Tokyo - Oil prices dipped in Asia on Thursday after Russian President Vladimir Putin reached out a hand to crisis-hit Ukraine, raising hopes of an easing in the worst East-West standoff since the Cold War.
The US benchmark, West Texas Intermediate for delivery in July, eased 20 cents to $102.44 a barrel while Brent North Sea crude for July was down 10 cents at $108.30.
“Benchmark prices fell due to the easing of tensions between Ukraine and Russia,” said Sanjeev Gupta, head of the Asia-Pacific oil and gas practice at consultancy firm EY.
Speaking to French media on Wednesday, Putin said he was ready to meet Ukraine's newly elected president Petro Poroshenko as well as Western European leaders at the sidelines of World War 2 ceremonies in Normandy, France.
Group of Seven leaders, meeting without Putin as Russia was ejected from the G8 grouping in March, however urged Moscow to stop destabilising Ukraine or face further sanctions.
The West has accused Russia of fomenting unrest in neighbouring Ukraine since the ousting of pro-Kremlin president Viktor Yanukovich in February. Moscow denies the allegation.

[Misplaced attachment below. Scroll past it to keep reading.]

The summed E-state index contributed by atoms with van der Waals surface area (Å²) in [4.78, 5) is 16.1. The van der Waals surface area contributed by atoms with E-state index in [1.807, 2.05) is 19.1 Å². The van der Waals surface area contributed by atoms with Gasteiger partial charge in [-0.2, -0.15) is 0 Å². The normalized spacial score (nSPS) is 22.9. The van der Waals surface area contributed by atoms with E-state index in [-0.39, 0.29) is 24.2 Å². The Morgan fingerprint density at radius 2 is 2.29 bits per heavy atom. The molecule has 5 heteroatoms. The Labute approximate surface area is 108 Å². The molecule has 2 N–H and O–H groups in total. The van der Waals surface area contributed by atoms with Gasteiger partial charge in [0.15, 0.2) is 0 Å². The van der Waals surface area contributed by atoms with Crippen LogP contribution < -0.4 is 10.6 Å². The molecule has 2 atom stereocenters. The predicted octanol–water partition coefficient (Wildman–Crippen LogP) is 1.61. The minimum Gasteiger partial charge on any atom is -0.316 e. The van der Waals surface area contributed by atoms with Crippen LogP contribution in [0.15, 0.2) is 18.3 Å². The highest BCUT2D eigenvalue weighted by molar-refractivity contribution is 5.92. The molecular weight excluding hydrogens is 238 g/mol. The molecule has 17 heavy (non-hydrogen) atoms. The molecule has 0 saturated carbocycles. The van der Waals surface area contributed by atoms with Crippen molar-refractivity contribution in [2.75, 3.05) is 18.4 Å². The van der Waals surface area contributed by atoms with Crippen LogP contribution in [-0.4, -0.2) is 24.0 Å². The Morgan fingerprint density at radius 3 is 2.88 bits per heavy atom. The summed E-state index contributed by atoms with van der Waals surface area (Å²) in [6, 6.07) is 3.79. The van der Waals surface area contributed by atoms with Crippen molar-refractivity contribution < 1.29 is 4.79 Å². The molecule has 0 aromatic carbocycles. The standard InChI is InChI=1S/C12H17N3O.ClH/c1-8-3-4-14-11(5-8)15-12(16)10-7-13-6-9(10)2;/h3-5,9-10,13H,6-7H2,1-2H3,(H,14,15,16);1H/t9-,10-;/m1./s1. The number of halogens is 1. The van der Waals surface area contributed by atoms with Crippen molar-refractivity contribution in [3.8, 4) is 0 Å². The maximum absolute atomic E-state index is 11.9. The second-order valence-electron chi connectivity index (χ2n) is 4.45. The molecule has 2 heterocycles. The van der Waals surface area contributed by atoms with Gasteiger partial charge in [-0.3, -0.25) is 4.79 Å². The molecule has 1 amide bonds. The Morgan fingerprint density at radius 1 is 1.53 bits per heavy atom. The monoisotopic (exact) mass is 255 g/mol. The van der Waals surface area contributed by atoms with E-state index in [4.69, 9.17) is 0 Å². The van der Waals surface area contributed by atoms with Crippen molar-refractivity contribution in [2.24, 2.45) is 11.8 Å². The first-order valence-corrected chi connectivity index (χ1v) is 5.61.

Investors fear a full-blown conflict in the ex-Soviet state, a conduit for a quarter of European gas imports from Russia, will disrupt supplies and send energy prices soaring.
Analysts meanwhile said oil prices were also under pressure as dealers digested a mixed US supply report.
The US Department of Energy on Wednesday said that American commercial crude stocks fell 3.4 million barrels last week, far more than expectations for a fall of 100 000 barrels..
But gasoline stocks rose 200 000 barrels and distillate stocks jumped two million barrels; the latter was far above the 700 000 rise projected by analysts.
The surprisingly higher stocks of gasoline and other refined products suggested “weak demand during the Memorial Day weekend, which was the unofficial kickoff of the annual US summer driving season,” Singapore's United Overseas Bank said in a note to investors.